I just watched a pretty interesting episode of Horizon, on the future of humanity and technology. It seems you can currently watch the whole programme here (until 31st Oct).
There was some very interesting stuff about possibilities of what we may be able to do in the future. Back in the 1960s they'd been able to stop a charging bull with a device connected to its brain, and now they have remote control rats - apparently they can turn the rat by stimulating its whiskers and, while it still has a choice, they reward it following their suggestions by hitting the pleasure button.
Animals aside, it's predicted that we'll understand the human brain, and produce as powerful computers, around the year 2029, which creates the possibility of 'uploads', although they didn't go into this so much. They did describe how a computer had been able to read a monkey's brainwaves, and move a robotic arm exactly as the monkey moved its own arm while playing a computer game. Even more amazingly, the monkey realised what was going on and stopped moving its own arm - realising it could play the game just by thinking! Such technology is already being tested on humans, because they had an example of a paralysed boy who by thinking sounds could speak via computer reading his brain.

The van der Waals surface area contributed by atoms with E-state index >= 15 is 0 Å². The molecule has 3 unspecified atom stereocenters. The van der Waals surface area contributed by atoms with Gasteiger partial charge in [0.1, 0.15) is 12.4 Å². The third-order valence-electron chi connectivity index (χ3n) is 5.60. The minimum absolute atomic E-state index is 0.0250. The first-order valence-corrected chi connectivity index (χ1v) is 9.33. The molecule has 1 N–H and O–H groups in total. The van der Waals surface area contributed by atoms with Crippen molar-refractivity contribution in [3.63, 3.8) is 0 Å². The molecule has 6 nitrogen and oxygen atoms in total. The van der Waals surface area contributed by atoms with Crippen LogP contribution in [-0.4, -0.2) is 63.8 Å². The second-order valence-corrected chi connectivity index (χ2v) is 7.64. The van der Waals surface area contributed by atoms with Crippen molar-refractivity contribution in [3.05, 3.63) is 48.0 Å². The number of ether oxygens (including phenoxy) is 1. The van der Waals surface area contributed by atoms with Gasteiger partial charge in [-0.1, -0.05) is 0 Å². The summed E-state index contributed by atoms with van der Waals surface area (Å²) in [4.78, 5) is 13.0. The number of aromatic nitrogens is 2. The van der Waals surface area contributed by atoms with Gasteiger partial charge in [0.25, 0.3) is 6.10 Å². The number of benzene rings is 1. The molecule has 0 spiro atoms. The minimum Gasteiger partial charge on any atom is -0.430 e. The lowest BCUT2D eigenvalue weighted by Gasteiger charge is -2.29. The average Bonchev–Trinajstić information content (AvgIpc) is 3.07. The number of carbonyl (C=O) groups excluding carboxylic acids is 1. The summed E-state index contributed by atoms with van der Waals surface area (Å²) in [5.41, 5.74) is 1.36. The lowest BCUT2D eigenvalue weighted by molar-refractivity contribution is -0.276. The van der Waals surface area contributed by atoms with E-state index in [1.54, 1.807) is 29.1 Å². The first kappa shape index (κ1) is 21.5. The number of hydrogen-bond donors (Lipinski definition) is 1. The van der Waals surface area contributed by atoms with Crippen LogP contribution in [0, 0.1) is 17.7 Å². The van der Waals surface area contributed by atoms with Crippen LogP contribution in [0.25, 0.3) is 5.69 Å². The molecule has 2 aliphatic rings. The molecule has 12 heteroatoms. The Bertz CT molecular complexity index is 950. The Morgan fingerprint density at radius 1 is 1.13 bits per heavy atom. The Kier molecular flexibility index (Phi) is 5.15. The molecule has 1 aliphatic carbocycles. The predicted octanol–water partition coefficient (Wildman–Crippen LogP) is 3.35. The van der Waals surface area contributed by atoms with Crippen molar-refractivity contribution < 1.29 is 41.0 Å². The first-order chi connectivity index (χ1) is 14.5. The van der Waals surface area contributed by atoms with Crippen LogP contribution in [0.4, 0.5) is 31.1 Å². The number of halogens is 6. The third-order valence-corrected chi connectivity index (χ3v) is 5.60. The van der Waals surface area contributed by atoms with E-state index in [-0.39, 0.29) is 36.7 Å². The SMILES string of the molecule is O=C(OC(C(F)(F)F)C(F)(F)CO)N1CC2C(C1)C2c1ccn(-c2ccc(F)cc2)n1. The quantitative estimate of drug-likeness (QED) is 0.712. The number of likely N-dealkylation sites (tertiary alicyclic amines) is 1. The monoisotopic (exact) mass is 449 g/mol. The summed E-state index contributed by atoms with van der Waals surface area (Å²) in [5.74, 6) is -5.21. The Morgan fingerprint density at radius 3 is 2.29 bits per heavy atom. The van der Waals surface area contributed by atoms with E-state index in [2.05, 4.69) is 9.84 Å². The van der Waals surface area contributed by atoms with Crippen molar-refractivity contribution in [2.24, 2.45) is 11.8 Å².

It's all very exciting - and potentially scary - stuff. That was the one area I felt was a bit of a let down. They had people both for and against these advances, but didn't really present any ethical arguments - it just seemed like irrational optimists versus irrational pessimists. That's the kind of stuff for the likes of Nick Bostrum and the Future of Humanities Institute.